Over the weekend, more than three thousand members of the Army, the Marines, and the police began an offensive aimed at arresting the leaders of criminal gangs in the service of drug traffickers in northern Colombia, a police spokesperson revealed on 6 February. “What we estimate is that acting directly against the criminal gangs, independently of the security detachments in the area, there are at least three thousand personnel,” nearly one thousand of whom are from the police, the director of that institution, Gen. Oscar Naranjo, told Bogotá radio station Radio Caracol. The operation, named “Troy,” is planned for the next ninety days and is an action that should make it possible “to arrest the criminal gangs’ leaders and bosses, but also members of the rank-and-file and common criminals in the gangs’ orbit,” Naranjo indicated. The general affirmed that “the priority is neutralizing these criminals, who are posing a grave threat to the communities and defying the authorities, and who, in addition, generate not only violence, but also processes of corruption in the regions.” According to Naranjo, the operation will cover an extensive area in the departments of Antioquia, Córdoba, and Sucre (in northwestern and northern Colombia), where there is a strategic corridor that drug traffickers have traditionally sought to control in order to move drugs to the Pacific. The three thousand personnel from the police, the Army, and the Marines are being joined by units from the Investigative Technical Corps (CTI) of the Public Prosecutor’s Office, the intelligence service, and the Judicial Police. The operation was ordered by President Juan Manuel Santos, who on 6 February, upon establishing a National Security Council, said that the issue of criminal gangs (Bacrim) required “comprehensive and effective action by the entire state” and lamented the lack of effective law enforcement against their members. “Out of the total number of members of those gangs who are arrested, only 12% are convicted, and of that 12%, only a small percentage are convicted of belonging to those criminal gangs,” he specified. After indicating that those criminals are often convicted of crimes not punished by mandatory prison terms, Santos said that his administration has observed “failure at every stage of the state’s action.” “And for this reason, what we’ve proposed in this council is to strengthen the weak links in that chain,” the president announced. The Colombian Catholic Church also made a statement about these gangs on the same day, at the beginning of the Colombian bishops’ annual conference. The secretary of the conference, Msgr. Juan Vicente Córdoba, said that in the case of the Bacrim, “there wouldn’t be a possibility other than that they submit to justice,” a reference to messages that gang leaders have conveyed to high-ranking Catholic clergy with regard to possible negotiations with the government for their demobilization. Msgr. Julio Cesar Vidal, the bishop of Montería, the capital of the department of Córdoba (in northern Colombia), the most impacted by these criminal groups, said in this regard that “they (Bacrim members) don’t want a situation similar to the one in Mexico; they just want the Church to help them open a space for them to turn themselves in to the government.” The Catholic prelate explained that “they’re not asking for dialogue commissions, as was done with the United Self-Defense Units of Colombia (AUC, extreme right-wing armed groups), nor for special laws; they’re asking for a space, and that space needs to be given to them, because they’re not one, two, or three people, they’re more than five thousand people.” According to the government, these gangs, the majority of which are made up of members of demobilized extreme right-wing paramilitary groups and which are in the service of drug traffickers, are present in at least sixteen of the country’s thirty-two departments. By Dialogo February 09, 2011 read more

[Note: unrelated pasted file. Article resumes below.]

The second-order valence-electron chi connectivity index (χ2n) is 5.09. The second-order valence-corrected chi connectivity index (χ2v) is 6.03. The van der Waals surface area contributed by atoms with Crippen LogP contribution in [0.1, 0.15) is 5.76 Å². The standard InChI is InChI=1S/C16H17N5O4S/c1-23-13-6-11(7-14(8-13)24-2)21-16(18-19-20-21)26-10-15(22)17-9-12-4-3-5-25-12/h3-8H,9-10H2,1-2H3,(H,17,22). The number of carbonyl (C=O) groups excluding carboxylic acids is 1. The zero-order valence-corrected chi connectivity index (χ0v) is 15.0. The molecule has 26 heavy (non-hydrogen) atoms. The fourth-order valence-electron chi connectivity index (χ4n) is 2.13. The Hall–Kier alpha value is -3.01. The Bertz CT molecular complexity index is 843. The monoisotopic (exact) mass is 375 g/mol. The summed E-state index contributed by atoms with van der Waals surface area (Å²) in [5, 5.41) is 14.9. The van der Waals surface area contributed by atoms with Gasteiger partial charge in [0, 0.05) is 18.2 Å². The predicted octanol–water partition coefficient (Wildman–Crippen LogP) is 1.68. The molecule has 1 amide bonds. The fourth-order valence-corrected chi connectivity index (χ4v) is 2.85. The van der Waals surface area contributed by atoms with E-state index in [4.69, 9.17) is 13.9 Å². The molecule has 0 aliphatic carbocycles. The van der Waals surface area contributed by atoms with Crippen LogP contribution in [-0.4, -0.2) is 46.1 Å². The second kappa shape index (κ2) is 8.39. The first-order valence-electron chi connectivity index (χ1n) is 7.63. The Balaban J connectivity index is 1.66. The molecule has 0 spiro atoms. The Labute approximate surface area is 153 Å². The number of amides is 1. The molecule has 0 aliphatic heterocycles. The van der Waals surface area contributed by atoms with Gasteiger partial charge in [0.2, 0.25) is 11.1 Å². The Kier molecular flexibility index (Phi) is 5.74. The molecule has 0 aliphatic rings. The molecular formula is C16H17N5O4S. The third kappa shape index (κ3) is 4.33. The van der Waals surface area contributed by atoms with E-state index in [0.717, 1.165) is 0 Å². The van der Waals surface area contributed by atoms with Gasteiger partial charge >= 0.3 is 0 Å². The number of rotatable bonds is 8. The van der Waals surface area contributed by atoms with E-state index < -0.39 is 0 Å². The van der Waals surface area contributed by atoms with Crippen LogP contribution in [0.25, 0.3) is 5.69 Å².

Sign up for our COVID-19 newsletter to stay up-to-date on the latest coronavirus news throughout New York A person was shot and another was pistol-whipped during a recent Gordon Heights home invasion, one of two such cases two days apart that Suffolk County police are investigating, authorities said.Two men armed with handguns entered a home on Dunton Avenue, hit a man in the head with a gun and shot another victim in the leg before the assailants stole an Xbox gaming console at 2:10 a.m. Saturday, June 20, police said.Then at 1:20 a.m. Monday, June 22, two men armed with a gun broke the front glass door of an East Elm Street home in Central Islip and stole money and a cell phone, police said.The victims in the first case were treated at a local hospital. The victims in the second case were not harmed.There were neither any arrests made nor descriptions of the suspects available in either case, police said.Detectives are continuing the investigations. read more
NewsTalk ZB 17 May 2019Family First Comment: She said legalisation is not the solution to drug reform. “We just had a study released which said that we are actually spending US$4.50 for every dollar that we bring in on taxes. We are seeing one in four employees self report that they go to work stoned.”The US State of Colorado is continuing to fight the cannabis black market, six years after legalising the drug.Seizures of marijuana in the U.S mail system have increased more than 1000 per cent since 2013, as Colorado becomes a major exporter of the drug.National Drug and Alcohol Screening Association executive director, Jo McGuire, told Kate Hawkesby greater rules and regulations are needed.“Not only do people completely bypass the regulatory system when they are a player, but people from other countries [are] flooding our state and setting up illegal grow operations in our national forest.”She said legalisation is not the solution to drug reform.“We just had a study released which said that we are actually spending US$4.50 for every dollar that we bring in on taxes. We are seeing one in four employees self report that they go to work stoned.”https://www.newstalkzb.co.nz/on-air/early-edition/audio/colorado-still-fighting-cannabis-black-market-six-years-after-legalisation/ read more